February 2013


  • The Right Note
    Jan Webber looks at the effect the latest changes to Ofsted inspection criteria are having and offers tips to help leaders be ready when the call comes. More
  • What Lies Beneath
    St Benedict’s Catholic School in Suffolk has used psychometric assessment to help improve the performance and behaviour of underachieving and disruptive students, as Sally Wells explains. More
  • Our Survey Says
    In light of the new Ofsted framework and Parent View website, it is more important than ever for schools to have their own analysed data about what stakeholders think, argues Ian Rowe. How does your school compare? More
  • Learning to learn
    About ten per cent of secondary schools across the country are currently involved in research looking for hard evidence of whether a range of teaching and learning strategies actually work. Kevan Collins explains how. More
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About ten per cent of secondary schools across the country are currently involved in research looking for hard evidence of whether a range of teaching and learning strategies actually work. Kevan Collins explains how.

Learning to learn

No one would claim that the last two years have been a peaceful time for English schools. Academies, free schools, a new curriculum and examination system, and the introduction of the Pupil Premium; barely a
month has gone by without the announcement of a new reform.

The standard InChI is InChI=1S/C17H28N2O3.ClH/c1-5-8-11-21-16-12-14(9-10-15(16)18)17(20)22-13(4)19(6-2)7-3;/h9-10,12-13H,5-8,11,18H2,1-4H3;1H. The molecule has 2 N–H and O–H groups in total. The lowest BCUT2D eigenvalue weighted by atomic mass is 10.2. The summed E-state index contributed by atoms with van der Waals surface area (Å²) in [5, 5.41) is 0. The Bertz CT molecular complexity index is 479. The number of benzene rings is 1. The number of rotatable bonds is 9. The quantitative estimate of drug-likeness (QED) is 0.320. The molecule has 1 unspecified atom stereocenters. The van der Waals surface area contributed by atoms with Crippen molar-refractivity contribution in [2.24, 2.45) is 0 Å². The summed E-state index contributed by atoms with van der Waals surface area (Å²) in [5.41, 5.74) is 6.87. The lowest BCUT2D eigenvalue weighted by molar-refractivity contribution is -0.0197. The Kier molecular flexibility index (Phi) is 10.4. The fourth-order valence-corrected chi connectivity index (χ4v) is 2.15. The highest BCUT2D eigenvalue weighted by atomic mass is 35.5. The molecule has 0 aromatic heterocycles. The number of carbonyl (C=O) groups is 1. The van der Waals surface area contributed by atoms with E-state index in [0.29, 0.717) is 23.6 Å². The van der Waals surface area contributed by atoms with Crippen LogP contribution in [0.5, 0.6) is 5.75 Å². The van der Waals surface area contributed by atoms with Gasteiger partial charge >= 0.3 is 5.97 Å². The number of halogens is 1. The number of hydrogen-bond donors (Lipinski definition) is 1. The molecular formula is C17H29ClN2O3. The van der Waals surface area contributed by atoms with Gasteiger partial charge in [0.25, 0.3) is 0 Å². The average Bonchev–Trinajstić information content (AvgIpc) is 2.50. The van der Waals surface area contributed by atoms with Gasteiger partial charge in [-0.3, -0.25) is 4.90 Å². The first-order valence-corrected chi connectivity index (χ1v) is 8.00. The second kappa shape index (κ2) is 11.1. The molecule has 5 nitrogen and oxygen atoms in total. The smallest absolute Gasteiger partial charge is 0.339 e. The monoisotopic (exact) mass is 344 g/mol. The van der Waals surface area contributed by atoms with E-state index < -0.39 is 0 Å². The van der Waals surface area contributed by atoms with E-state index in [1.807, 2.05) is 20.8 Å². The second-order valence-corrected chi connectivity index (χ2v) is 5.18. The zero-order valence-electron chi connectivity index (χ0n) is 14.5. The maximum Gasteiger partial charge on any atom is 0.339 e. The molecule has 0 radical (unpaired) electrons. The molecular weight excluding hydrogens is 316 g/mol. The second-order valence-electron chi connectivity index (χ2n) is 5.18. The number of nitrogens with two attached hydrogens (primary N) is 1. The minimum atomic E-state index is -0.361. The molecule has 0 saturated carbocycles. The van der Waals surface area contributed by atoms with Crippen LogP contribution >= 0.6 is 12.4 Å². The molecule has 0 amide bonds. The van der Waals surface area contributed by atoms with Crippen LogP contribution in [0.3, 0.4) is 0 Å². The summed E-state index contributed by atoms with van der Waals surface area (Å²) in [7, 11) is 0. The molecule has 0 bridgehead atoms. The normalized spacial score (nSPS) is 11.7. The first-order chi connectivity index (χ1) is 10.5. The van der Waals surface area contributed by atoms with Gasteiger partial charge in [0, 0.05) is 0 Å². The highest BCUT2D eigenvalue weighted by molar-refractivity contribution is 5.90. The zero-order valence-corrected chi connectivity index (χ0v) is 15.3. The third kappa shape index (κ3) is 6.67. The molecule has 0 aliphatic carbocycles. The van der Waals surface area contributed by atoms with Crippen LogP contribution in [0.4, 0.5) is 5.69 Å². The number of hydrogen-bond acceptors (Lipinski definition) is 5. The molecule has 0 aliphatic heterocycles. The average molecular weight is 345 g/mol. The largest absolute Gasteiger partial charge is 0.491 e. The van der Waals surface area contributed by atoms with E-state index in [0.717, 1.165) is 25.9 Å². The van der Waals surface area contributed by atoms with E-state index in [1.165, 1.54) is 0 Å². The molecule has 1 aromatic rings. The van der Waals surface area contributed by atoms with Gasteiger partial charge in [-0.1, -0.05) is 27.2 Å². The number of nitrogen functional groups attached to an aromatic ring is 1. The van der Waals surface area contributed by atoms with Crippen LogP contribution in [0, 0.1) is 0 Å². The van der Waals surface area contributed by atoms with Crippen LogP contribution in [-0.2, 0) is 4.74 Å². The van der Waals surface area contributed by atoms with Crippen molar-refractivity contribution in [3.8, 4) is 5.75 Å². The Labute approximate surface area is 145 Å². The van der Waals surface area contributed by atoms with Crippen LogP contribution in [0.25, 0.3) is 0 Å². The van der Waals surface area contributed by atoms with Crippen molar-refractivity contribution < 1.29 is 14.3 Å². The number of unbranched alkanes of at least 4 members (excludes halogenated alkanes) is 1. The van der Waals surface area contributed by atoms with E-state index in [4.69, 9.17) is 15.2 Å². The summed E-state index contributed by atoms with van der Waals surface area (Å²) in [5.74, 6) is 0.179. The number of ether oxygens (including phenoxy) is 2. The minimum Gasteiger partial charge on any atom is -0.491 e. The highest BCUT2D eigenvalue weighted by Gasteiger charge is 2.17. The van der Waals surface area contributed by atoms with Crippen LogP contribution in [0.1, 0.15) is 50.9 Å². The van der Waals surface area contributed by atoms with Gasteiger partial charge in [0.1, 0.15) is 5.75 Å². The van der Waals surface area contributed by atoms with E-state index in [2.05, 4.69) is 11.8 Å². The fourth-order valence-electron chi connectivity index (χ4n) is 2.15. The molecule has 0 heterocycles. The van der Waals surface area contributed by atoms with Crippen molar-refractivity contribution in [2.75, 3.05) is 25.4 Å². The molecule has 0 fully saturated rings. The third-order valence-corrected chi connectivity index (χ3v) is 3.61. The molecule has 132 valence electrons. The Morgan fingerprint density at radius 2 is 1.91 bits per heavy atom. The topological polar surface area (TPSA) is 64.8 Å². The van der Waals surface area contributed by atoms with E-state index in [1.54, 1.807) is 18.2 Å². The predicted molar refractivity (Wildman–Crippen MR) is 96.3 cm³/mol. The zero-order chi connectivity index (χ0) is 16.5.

Here I want to push your patience with an account of one more change.
It is one that hasn’t received as much attention or as many column inches as those above, but which I believe is perhaps as signifi cant a development as any I have seen in the 30 years I have worked in the English education system. 

I am talking about the fact that more than ten per cent of secondary schools across the country are now involved in research projects that will allow them and others to take a more evidence-based approach to teaching.

This activity – funded by the charity I work for, the Education Endowment Foundation (EEF) – is just the start of a move that will increase the role of evidence and professional refl ection in our system with the potential to benefit every school in the country. Including our work at primary level, more
than 1,000 schools and more than 275,000 children and young people are now involved in projects that will rigorously test new pedagogical techniques, targeted interventions and strategies for engaging with parents and communities.

I believe that this work is quietly revolutionary for three reasons.

First, it demonstrates that school leaders are now looking for hard evidence to support their decision making. Rather than having to accept edicts from above, heads are seeking proof that ideas are effective. This trend is hugely encouraging.